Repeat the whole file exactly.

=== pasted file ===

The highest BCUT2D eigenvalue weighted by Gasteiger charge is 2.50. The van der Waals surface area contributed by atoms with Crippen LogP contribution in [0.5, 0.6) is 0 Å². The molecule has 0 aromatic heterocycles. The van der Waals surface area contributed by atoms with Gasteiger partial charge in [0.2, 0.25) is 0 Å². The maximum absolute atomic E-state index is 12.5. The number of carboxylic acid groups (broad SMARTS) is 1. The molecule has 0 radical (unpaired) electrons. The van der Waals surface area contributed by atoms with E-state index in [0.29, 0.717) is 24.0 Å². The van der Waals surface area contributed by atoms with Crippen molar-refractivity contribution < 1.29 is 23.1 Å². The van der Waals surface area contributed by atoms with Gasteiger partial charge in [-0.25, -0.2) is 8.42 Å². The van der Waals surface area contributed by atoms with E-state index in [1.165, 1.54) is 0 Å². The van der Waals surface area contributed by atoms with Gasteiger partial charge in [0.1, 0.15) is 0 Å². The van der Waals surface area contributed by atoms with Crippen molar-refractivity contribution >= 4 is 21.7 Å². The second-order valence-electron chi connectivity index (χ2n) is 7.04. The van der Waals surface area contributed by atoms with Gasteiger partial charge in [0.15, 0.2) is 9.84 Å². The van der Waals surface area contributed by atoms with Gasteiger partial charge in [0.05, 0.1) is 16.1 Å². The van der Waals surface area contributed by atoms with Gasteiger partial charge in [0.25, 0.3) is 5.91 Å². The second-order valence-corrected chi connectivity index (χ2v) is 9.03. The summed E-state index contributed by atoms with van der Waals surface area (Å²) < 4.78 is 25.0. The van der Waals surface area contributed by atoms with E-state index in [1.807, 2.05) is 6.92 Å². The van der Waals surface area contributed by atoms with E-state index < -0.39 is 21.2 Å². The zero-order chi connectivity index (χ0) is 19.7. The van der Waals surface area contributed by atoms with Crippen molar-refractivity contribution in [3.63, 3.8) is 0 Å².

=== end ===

The highest BCUT2D eigenvalue weighted by Gasteiger charge is 2.50. The van der Waals surface area contributed by atoms with Crippen LogP contribution in [0.5, 0.6) is 0 Å². The molecule has 0 aromatic heterocycles. The van der Waals surface area contributed by atoms with Gasteiger partial charge in [0.2, 0.25) is 0 Å². The maximum absolute atomic E-state index is 12.5. The number of carboxylic acid groups (broad SMARTS) is 1. The molecule has 0 radical (unpaired) electrons. The van der Waals surface area contributed by atoms with E-state index in [0.29, 0.717) is 24.0 Å². The van der Waals surface area contributed by atoms with Crippen molar-refractivity contribution < 1.29 is 23.1 Å². The van der Waals surface area contributed by atoms with Gasteiger partial charge in [-0.25, -0.2) is 8.42 Å². The van der Waals surface area contributed by atoms with E-state index in [1.165, 1.54) is 0 Å². The van der Waals surface area contributed by atoms with Gasteiger partial charge in [0.1, 0.15) is 0 Å². The van der Waals surface area contributed by atoms with Crippen molar-refractivity contribution >= 4 is 21.7 Å². The second-order valence-electron chi connectivity index (χ2n) is 7.04. The van der Waals surface area contributed by atoms with Gasteiger partial charge in [0.15, 0.2) is 9.84 Å². The van der Waals surface area contributed by atoms with Gasteiger partial charge in [0.05, 0.1) is 16.1 Å². The van der Waals surface area contributed by atoms with Gasteiger partial charge in [0.25, 0.3) is 5.91 Å². The second-order valence-corrected chi connectivity index (χ2v) is 9.03. The summed E-state index contributed by atoms with van der Waals surface area (Å²) < 4.78 is 25.0. The van der Waals surface area contributed by atoms with E-state index in [1.807, 2.05) is 6.92 Å². The van der Waals surface area contributed by atoms with E-state index < -0.39 is 21.2 Å². The zero-order chi connectivity index (χ0) is 19.7. The van der Waals surface area contributed by atoms with Crippen molar-refractivity contribution in [3.63, 3.8) is 0 Å².